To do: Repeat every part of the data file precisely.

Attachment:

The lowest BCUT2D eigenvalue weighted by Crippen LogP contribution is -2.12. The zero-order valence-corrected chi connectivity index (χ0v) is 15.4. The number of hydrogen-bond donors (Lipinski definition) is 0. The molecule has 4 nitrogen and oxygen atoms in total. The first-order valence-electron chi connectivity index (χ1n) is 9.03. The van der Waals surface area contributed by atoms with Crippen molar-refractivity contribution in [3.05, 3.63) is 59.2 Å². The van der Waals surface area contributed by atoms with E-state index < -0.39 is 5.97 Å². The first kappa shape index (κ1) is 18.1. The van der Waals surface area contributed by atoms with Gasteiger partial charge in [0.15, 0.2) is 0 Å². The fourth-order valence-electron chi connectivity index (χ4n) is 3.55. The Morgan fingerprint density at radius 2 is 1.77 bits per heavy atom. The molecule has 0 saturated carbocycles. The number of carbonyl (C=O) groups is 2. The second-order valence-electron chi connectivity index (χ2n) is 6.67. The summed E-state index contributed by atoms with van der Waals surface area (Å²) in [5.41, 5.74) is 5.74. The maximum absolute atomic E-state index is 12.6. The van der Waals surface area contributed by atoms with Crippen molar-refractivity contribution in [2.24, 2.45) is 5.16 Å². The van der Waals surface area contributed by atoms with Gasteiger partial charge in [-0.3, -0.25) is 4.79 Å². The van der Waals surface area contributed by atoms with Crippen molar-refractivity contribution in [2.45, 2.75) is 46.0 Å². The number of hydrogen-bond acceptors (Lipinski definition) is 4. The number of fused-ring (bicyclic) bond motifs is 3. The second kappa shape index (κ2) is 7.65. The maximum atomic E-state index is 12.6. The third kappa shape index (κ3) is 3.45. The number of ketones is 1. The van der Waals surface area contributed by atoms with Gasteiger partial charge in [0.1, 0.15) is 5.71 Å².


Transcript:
The lowest BCUT2D eigenvalue weighted by Crippen LogP contribution is -2.12. The zero-order valence-corrected chi connectivity index (χ0v) is 15.4. The number of hydrogen-bond donors (Lipinski definition) is 0. The molecule has 4 nitrogen and oxygen atoms in total. The first-order valence-electron chi connectivity index (χ1n) is 9.03. The van der Waals surface area contributed by atoms with Crippen molar-refractivity contribution in [3.05, 3.63) is 59.2 Å². The van der Waals surface area contributed by atoms with E-state index < -0.39 is 5.97 Å². The first kappa shape index (κ1) is 18.1. The van der Waals surface area contributed by atoms with Gasteiger partial charge in [0.15, 0.2) is 0 Å². The fourth-order valence-electron chi connectivity index (χ4n) is 3.55. The Morgan fingerprint density at radius 2 is 1.77 bits per heavy atom. The molecule has 0 saturated carbocycles. The number of carbonyl (C=O) groups is 2. The second-order valence-electron chi connectivity index (χ2n) is 6.67. The summed E-state index contributed by atoms with van der Waals surface area (Å²) in [5.41, 5.74) is 5.74. The maximum absolute atomic E-state index is 12.6. The van der Waals surface area contributed by atoms with Crippen molar-refractivity contribution in [2.24, 2.45) is 5.16 Å². The van der Waals surface area contributed by atoms with Gasteiger partial charge in [-0.3, -0.25) is 4.79 Å². The van der Waals surface area contributed by atoms with Crippen molar-refractivity contribution in [2.45, 2.75) is 46.0 Å². The number of hydrogen-bond acceptors (Lipinski definition) is 4. The number of fused-ring (bicyclic) bond motifs is 3. The second kappa shape index (κ2) is 7.65. The maximum atomic E-state index is 12.6. The third kappa shape index (κ3) is 3.45. The number of ketones is 1. The van der Waals surface area contributed by atoms with Gasteiger partial charge in [0.1, 0.15) is 5.71 Å².